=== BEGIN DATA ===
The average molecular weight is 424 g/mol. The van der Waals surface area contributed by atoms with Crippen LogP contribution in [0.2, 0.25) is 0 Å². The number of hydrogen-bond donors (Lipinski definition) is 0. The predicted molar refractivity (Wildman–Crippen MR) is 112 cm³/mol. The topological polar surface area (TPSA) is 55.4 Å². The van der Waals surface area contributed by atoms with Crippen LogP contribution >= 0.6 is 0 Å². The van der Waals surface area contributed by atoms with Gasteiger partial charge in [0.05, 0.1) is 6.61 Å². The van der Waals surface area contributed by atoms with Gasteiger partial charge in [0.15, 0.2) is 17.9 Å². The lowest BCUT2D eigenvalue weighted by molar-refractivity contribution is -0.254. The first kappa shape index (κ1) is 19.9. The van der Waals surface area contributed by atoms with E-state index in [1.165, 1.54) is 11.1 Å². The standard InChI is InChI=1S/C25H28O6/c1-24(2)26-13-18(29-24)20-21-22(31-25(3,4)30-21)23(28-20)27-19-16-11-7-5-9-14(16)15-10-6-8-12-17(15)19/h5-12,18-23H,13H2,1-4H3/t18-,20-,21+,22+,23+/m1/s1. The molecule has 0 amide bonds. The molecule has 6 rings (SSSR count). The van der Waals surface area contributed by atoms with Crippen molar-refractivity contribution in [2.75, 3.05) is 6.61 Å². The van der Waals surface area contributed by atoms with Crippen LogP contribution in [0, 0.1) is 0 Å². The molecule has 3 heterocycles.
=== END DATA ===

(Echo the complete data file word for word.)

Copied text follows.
The average molecular weight is 424 g/mol. The van der Waals surface area contributed by atoms with Crippen LogP contribution in [0.2, 0.25) is 0 Å². The number of hydrogen-bond donors (Lipinski definition) is 0. The predicted molar refractivity (Wildman–Crippen MR) is 112 cm³/mol. The topological polar surface area (TPSA) is 55.4 Å². The van der Waals surface area contributed by atoms with Crippen LogP contribution >= 0.6 is 0 Å². The van der Waals surface area contributed by atoms with Gasteiger partial charge in [0.05, 0.1) is 6.61 Å². The van der Waals surface area contributed by atoms with Gasteiger partial charge in [0.15, 0.2) is 17.9 Å². The lowest BCUT2D eigenvalue weighted by molar-refractivity contribution is -0.254. The first kappa shape index (κ1) is 19.9. The van der Waals surface area contributed by atoms with E-state index in [1.165, 1.54) is 11.1 Å². The standard InChI is InChI=1S/C25H28O6/c1-24(2)26-13-18(29-24)20-21-22(31-25(3,4)30-21)23(28-20)27-19-16-11-7-5-9-14(16)15-10-6-8-12-17(15)19/h5-12,18-23H,13H2,1-4H3/t18-,20-,21+,22+,23+/m1/s1. The molecule has 0 amide bonds. The molecule has 6 rings (SSSR count). The van der Waals surface area contributed by atoms with Crippen molar-refractivity contribution in [2.75, 3.05) is 6.61 Å². The van der Waals surface area contributed by atoms with Crippen LogP contribution in [0, 0.1) is 0 Å². The molecule has 3 heterocycles.